Of course, new difficulties arise when adapting these titles - namely, support for single-player excursions. Last February, I spoke with Brian Reynolds, CEO and Creative Director of Catan developer Big Huge Games, on behalf of Joystiq. Among other topics, he talked about the difficulty of applying challenging but fair artificial intelligence to a game as nuanced as Settlers of Catan: "One of my two initial concerns was whether we'd be able to make a decent A.I. for the computer player," he said. Luckily for him, Klaus Teuber - the original game's designer - anticipated the need for single-player A.I. and put time and thought into strategies calculable by the computer. "[Teuber] had these Excel spreadsheets full of formulae, plus a nice write-up he'd done," Reynolds said. "So I was able to blast through all of that stuff in a few weeks, and use most of my time refining the really high-end game for the expert players."

Few developers can rely on the original games' designers to help balance the A.I., however. It's fortunate, then, that tabletop games are known for their multiplayer experiences more than their solo outings, and that they can effortlessly connect players from around the world through Xbox Live or PlayStation Network. Furthermore, the turn-based structure of tabletop games ensures that latency won't degrade the player's experience, unlike more fast-paced multiplayer titles like Super Street Fighter 2 Turbo HD Remix or Halo 3. It's low-impact and just as fun as the real thing.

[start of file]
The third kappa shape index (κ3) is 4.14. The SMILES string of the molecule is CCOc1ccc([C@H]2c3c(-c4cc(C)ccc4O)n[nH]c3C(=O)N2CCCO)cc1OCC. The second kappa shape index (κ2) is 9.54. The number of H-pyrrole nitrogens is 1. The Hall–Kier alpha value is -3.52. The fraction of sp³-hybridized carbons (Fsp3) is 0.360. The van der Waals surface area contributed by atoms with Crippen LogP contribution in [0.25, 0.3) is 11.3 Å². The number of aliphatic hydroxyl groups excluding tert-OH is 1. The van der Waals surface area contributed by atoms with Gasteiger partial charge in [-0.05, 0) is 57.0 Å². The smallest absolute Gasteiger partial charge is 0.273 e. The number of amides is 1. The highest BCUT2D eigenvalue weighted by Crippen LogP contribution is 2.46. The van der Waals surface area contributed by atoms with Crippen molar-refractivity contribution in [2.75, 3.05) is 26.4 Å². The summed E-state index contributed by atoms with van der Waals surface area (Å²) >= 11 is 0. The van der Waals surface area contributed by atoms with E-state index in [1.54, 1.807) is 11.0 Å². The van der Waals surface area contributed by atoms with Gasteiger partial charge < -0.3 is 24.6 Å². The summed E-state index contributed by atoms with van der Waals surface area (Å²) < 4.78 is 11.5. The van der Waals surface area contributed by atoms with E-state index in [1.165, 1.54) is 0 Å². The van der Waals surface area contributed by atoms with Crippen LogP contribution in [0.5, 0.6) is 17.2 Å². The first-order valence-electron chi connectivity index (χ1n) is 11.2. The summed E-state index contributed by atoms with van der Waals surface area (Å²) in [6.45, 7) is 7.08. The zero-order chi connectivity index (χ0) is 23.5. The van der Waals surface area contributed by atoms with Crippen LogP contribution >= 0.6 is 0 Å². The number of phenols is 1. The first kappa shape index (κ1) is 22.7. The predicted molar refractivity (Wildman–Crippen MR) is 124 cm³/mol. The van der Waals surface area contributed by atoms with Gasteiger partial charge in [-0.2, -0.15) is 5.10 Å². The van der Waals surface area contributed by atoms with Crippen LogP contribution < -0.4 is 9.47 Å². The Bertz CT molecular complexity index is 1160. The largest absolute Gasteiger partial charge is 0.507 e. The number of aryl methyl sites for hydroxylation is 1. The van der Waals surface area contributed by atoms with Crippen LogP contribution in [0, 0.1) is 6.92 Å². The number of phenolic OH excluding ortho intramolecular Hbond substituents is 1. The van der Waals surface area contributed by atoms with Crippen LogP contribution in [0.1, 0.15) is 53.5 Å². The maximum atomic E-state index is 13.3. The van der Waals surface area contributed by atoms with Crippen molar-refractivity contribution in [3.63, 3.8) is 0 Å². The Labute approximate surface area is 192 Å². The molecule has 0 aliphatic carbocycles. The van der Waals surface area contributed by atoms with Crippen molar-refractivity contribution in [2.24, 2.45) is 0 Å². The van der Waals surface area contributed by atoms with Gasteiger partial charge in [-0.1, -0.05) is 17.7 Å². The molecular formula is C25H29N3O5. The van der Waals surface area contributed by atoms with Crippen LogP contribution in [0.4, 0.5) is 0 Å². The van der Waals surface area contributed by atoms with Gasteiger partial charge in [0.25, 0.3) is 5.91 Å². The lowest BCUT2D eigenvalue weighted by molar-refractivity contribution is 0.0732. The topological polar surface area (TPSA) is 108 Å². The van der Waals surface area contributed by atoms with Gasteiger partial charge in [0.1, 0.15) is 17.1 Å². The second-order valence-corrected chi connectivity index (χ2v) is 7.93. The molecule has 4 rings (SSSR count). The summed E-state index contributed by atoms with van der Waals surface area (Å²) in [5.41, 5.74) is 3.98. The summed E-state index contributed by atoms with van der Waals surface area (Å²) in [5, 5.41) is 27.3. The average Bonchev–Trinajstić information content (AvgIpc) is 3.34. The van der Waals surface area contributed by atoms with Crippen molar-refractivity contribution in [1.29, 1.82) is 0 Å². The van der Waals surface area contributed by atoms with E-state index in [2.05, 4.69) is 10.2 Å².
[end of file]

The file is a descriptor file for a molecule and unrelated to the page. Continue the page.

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The relative simplicity of adapting tabletop games does more than reduce development costs - these games also often have a smaller digital footprint, ideal for services with enforced size limitations for downloadable games. These limitations have plagued releases on Xbox Live Arcade, and Nintendo is already strongly recommending developers remain conservative with their file sizes when creating games for its WiiWare platform. No worries with tabletop ports: The graphics don't have to be mind blowing; the soundtracks don't have to be symphonic; the physics engines don't have to ... well, exist. It's the well-kept secret of these titles: You don't have to be technically complicated to be successful.

Board Game = Casual Game = PROFIT
It's become common knowledge that the market for casual games is growing rapidly. Carbon-copy match-three and falling tile games saturate casual portals across the web, and they're beginning to migrate to XBLA and PSN, as well. From a designer's perspective, however, the term "casual gaming" refers to more than just an endless sea of Bejeweled clones. "Casual" refers to the approachability of a title and its status as a non-threatening gateway drug for potential consumers both young and old, male and female.

Given the second definition, oft-overlooked in this market are the digital adaptations of our favorite tabletop games. They might not look like Hexic, or play like Zuma, but they certainly attract the same demographic, and it's this untapped audience for which developers are most definitely shooting.

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